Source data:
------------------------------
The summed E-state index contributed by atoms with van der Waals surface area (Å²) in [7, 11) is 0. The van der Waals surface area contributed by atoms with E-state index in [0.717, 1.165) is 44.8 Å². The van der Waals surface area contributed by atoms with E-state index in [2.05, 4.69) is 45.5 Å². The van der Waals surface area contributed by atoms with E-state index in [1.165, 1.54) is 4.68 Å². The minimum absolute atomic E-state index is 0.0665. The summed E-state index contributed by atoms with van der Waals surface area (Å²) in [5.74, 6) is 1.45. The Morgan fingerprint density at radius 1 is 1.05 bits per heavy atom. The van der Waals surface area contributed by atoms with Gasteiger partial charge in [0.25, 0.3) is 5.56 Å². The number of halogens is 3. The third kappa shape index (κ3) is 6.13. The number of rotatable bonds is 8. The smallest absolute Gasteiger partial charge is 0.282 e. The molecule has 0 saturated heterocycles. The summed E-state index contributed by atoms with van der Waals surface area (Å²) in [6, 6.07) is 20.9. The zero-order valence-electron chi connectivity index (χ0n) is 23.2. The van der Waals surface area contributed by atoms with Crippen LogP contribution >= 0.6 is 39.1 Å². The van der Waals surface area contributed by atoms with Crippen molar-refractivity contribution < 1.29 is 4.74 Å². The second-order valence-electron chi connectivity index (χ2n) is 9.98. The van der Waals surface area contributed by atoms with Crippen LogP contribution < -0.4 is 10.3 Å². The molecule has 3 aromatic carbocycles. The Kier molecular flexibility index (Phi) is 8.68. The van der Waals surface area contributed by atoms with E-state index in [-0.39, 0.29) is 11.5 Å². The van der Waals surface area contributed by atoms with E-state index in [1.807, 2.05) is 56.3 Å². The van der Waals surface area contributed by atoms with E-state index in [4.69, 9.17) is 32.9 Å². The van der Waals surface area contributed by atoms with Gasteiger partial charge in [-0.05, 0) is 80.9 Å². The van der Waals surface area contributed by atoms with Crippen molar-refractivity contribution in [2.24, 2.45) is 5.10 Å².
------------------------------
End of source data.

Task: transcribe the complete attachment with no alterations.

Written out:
The summed E-state index contributed by atoms with van der Waals surface area (Å²) in [7, 11) is 0. The van der Waals surface area contributed by atoms with E-state index in [0.717, 1.165) is 44.8 Å². The van der Waals surface area contributed by atoms with E-state index in [2.05, 4.69) is 45.5 Å². The van der Waals surface area contributed by atoms with E-state index in [1.165, 1.54) is 4.68 Å². The minimum absolute atomic E-state index is 0.0665. The summed E-state index contributed by atoms with van der Waals surface area (Å²) in [5.74, 6) is 1.45. The Morgan fingerprint density at radius 1 is 1.05 bits per heavy atom. The van der Waals surface area contributed by atoms with Gasteiger partial charge in [0.25, 0.3) is 5.56 Å². The number of halogens is 3. The third kappa shape index (κ3) is 6.13. The number of rotatable bonds is 8. The smallest absolute Gasteiger partial charge is 0.282 e. The molecule has 0 saturated heterocycles. The summed E-state index contributed by atoms with van der Waals surface area (Å²) in [6, 6.07) is 20.9. The zero-order valence-electron chi connectivity index (χ0n) is 23.2. The van der Waals surface area contributed by atoms with Crippen LogP contribution >= 0.6 is 39.1 Å². The van der Waals surface area contributed by atoms with Crippen molar-refractivity contribution < 1.29 is 4.74 Å². The second-order valence-electron chi connectivity index (χ2n) is 9.98. The van der Waals surface area contributed by atoms with Crippen LogP contribution < -0.4 is 10.3 Å². The molecule has 3 aromatic carbocycles. The Kier molecular flexibility index (Phi) is 8.68. The van der Waals surface area contributed by atoms with E-state index in [-0.39, 0.29) is 11.5 Å². The van der Waals surface area contributed by atoms with E-state index in [1.807, 2.05) is 56.3 Å². The van der Waals surface area contributed by atoms with E-state index in [4.69, 9.17) is 32.9 Å². The van der Waals surface area contributed by atoms with Gasteiger partial charge in [-0.05, 0) is 80.9 Å². The van der Waals surface area contributed by atoms with Crippen molar-refractivity contribution in [2.24, 2.45) is 5.10 Å².